We reconcile the fact that Christians are said to be both begotten/born again and adopted by acknowledging the different natures of the "begetting" with regards to being born again and adopted.
Born again refers to the beginning of spiritual life. See John 3:1-14. Our flesh is begotten of Adam, the flesh, and man. Since flesh and blood can not inherit the Kingdom of God (1 Corinthians 15:50), we require a second birth, a spiritual one, in order to enter into the Kingdom of God. In Messiah, we are not born of the flesh but born in the Spirit (see John 3:1-14). "In Christ" means because of our full inclusion in his body even before we were born and because of his action, ministry, and identity.
Adopted refers to our legal standing of relationship with God. God decided in advance to adopt us into his own family by bringing us to himself through Jesus Christ, since he adopted us by choosing to include us in Messiah even before our own first births. This is what he wanted to do, and it gave him great pleasure (Ephesians 1:5). This legally binding adoption is multifaceted and dictates our inheritance, our authority, and our relationship with the Father in his Kingdom.
We are sons of God both as an accident of our adoption as sons and our inclusion in the body of Messiah which are simultaneous but not synonymous with our second birth.
No one can say "I am begotten of God" unless he can say "I have been born again," because if he has not been born again, then he is begotten of Adam, indeed even of the devil (John 8:44), but he is not begotten of the Father, because that born of the flesh is flesh and that born of the Spirit is spirit (John 3:6). We were included in Messiah when we heard the message of truth, the gospel of our salvation. When we believed, we were marked in Messiah with a seal, the promised Holy Spirit. (Ephesians 1:13). So, spiritual birth and adoption to sonship are distinct but simultaneous immediate consequences of the action of God upon our experience and our persons.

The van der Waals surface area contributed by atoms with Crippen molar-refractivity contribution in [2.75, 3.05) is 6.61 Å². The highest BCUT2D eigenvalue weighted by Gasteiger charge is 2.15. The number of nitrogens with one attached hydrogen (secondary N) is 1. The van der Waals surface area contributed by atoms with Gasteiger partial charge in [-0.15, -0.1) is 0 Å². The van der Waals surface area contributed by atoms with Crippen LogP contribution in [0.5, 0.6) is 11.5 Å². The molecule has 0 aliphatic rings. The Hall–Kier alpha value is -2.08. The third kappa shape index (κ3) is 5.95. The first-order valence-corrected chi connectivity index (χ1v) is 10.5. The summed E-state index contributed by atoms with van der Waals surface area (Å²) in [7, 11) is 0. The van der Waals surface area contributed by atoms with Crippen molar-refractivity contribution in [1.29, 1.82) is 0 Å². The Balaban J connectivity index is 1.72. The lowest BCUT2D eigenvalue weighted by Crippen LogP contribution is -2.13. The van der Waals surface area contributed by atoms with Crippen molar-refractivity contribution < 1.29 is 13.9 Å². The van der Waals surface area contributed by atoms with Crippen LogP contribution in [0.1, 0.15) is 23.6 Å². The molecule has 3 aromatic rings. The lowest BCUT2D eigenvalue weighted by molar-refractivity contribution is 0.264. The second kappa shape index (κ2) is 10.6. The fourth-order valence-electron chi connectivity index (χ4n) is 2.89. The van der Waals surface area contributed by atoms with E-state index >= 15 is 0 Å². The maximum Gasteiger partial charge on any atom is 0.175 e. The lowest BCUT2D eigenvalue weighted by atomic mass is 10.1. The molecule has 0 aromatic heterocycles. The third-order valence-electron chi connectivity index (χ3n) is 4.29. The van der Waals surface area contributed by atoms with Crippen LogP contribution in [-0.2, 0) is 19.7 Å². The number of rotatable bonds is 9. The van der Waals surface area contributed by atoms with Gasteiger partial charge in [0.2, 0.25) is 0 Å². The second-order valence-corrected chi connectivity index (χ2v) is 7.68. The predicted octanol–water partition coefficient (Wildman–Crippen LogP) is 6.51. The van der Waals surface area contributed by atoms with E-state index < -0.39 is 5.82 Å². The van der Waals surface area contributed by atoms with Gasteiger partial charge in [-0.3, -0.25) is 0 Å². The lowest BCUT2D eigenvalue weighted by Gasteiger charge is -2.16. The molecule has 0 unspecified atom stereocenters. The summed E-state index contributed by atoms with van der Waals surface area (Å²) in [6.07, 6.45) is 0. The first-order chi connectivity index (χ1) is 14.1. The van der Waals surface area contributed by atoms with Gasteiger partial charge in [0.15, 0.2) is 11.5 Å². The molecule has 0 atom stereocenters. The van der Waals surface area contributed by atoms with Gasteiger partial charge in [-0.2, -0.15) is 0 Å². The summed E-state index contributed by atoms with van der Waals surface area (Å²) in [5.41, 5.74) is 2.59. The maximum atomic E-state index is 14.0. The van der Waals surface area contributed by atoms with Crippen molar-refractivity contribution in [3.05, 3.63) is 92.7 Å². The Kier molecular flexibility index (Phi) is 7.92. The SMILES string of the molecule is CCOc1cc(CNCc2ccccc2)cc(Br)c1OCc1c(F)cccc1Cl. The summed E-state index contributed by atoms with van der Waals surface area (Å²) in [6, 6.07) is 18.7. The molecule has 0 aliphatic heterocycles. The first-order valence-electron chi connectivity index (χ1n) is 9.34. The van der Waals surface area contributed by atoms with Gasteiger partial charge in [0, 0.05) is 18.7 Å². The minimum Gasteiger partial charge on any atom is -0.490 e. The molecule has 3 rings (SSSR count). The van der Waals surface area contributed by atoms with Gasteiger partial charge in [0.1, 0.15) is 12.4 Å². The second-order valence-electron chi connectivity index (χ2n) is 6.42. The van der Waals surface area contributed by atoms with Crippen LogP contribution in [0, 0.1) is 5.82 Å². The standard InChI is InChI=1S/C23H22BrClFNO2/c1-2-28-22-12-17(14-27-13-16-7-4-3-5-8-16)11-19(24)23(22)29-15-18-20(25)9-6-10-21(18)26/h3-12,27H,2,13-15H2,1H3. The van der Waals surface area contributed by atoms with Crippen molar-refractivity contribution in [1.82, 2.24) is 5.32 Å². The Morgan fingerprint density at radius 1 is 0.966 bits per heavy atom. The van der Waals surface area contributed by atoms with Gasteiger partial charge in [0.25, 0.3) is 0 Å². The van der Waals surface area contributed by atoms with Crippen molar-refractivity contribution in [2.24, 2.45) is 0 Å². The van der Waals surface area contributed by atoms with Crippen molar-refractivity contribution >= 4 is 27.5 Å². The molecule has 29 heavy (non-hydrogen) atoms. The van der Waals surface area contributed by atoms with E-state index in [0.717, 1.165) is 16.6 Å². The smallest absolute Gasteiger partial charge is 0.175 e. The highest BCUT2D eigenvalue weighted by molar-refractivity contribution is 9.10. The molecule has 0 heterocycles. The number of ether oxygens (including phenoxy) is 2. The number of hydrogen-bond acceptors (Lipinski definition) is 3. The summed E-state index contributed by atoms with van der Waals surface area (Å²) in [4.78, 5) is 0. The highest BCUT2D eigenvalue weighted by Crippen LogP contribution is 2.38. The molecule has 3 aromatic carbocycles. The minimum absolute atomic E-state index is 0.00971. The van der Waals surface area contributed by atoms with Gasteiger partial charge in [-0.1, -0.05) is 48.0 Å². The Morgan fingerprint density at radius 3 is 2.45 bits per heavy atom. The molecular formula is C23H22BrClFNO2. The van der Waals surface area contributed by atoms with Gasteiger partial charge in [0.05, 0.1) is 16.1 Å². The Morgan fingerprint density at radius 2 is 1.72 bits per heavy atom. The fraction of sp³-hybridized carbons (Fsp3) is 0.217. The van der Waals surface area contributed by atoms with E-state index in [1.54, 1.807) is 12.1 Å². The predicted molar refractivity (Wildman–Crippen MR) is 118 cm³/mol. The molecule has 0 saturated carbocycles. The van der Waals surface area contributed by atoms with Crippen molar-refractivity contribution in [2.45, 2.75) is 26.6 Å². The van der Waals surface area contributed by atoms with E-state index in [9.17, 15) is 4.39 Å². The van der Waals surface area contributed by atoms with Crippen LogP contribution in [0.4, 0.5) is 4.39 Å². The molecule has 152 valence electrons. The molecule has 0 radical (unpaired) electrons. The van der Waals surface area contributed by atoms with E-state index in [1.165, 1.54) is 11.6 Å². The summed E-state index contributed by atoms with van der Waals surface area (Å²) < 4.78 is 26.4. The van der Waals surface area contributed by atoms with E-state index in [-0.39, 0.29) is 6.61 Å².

Now, let us look at the structure of the Greek from John 1:12-13 (verse 13 is missing in the Greek text in some manuscripts):
ὅσοι δὲ ἔλαβον αὐτόν ἔδωκεν αὐτοῖς ἐξουσίαν
but as many as received him he gave to them authority
τέκνα θεοῦ γενέσθαι
children of God to become
τοῖς πιστεύουσιν εἰς τὸ ὄνομα αὐτοῦ
to those trusting on the name of him
οἳ οὐκ ἐξ αἱμάτων οὐδὲ ἐκ θελήματος σαρκὸς
the ones who not from blood nor from will of flesh
οὐδὲ ἐκ θελήματος ἀνδρὸς ἀλλ᾽ ἐκ θεοῦ ἐγεννήθησαν
nor from will of man but from God were begotten
The sentence structure of the Greek Scriptures tends to be very repetitive, especially John’s Narration in the first chapter. Recall how repetitive the clauses are at the opening:
“In the beginning was the logos and the logos was with God and God was the logos this one was in the beginning with God all through him existed and apart from him existed not even one which exists.”
There are two similarly repetitive phrases in John1:12-13, each starting with a (logical- not grammatical) conditional clause. They are related by “he gave them authority to become,” (denoted below by --> ). Though it’s only written in the first phrase, and implied in the second. This is common. The similar phrases are:
- To those who received him --> children of God
- To those trusting on the name of him --> the ones not from blood … but from God were begotten
That is, "to the ones who received him who trust in his name he gives the authority to become children of God, they who not from blood nor will of flesh nor will of man but from God were born"
The notion of sonship (or being sons of God, or being of God) always refers to this adopted status through Christ for the righteous in him, indeed:
But the one indeed of the slave woman according to the flesh is begotten, but the one of the free woman through the promise.
ἀλλ’ ὁ μὲν ἐκ τῆς παιδίσκης κατὰ σάρκα γεγέννηται, ὁ δὲ ἐκ τῆς ἐλευθέρας διὰ τὴς ἐπαγγελίας.
Those who are brought in through the promise were originally sons of Adam (here Hagar), from whom we inherited our flesh. By the promised Messiah has made it possible for us to be included in him with the Father as he abides in him, to inherit our glory- the right to be called the sons of God, and to be so by the law according to his adoption and by the body in Messiah. Ordinarily, if a father were to adopt so many sons, the inheritance of the principle among them would decrease every time. But in our Father's house there are many rooms, and our inheritance is the principle among the sons, Jesus the Messiah (Rev 21) which does not decrease.